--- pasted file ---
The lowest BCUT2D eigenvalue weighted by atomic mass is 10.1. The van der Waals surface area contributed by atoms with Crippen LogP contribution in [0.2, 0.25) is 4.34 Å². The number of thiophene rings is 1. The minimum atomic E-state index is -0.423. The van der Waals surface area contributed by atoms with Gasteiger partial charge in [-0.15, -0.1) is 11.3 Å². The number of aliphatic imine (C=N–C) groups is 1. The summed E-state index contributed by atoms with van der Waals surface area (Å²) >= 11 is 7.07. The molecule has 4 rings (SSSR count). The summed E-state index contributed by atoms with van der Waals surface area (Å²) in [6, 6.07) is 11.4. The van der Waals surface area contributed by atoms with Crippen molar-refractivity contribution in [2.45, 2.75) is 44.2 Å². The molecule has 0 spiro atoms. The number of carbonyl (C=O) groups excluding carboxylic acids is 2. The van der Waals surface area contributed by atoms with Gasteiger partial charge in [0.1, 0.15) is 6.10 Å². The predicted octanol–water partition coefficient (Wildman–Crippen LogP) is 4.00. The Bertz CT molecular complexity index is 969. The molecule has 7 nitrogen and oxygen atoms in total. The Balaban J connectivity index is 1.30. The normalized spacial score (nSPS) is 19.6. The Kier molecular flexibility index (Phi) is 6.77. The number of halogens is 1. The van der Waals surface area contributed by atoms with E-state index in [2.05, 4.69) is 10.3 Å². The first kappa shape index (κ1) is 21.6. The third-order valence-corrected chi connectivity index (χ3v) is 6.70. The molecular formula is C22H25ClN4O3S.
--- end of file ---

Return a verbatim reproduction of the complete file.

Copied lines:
The lowest BCUT2D eigenvalue weighted by atomic mass is 10.1. The van der Waals surface area contributed by atoms with Crippen LogP contribution in [0.2, 0.25) is 4.34 Å². The number of thiophene rings is 1. The minimum atomic E-state index is -0.423. The van der Waals surface area contributed by atoms with Gasteiger partial charge in [-0.15, -0.1) is 11.3 Å². The number of aliphatic imine (C=N–C) groups is 1. The summed E-state index contributed by atoms with van der Waals surface area (Å²) >= 11 is 7.07. The molecule has 4 rings (SSSR count). The summed E-state index contributed by atoms with van der Waals surface area (Å²) in [6, 6.07) is 11.4. The van der Waals surface area contributed by atoms with Crippen molar-refractivity contribution in [2.45, 2.75) is 44.2 Å². The molecule has 0 spiro atoms. The number of carbonyl (C=O) groups excluding carboxylic acids is 2. The van der Waals surface area contributed by atoms with Gasteiger partial charge in [0.1, 0.15) is 6.10 Å². The predicted octanol–water partition coefficient (Wildman–Crippen LogP) is 4.00. The Bertz CT molecular complexity index is 969. The molecule has 7 nitrogen and oxygen atoms in total. The Balaban J connectivity index is 1.30. The normalized spacial score (nSPS) is 19.6. The Kier molecular flexibility index (Phi) is 6.77. The number of halogens is 1. The van der Waals surface area contributed by atoms with E-state index in [2.05, 4.69) is 10.3 Å². The first kappa shape index (κ1) is 21.6. The third-order valence-corrected chi connectivity index (χ3v) is 6.70. The molecular formula is C22H25ClN4O3S.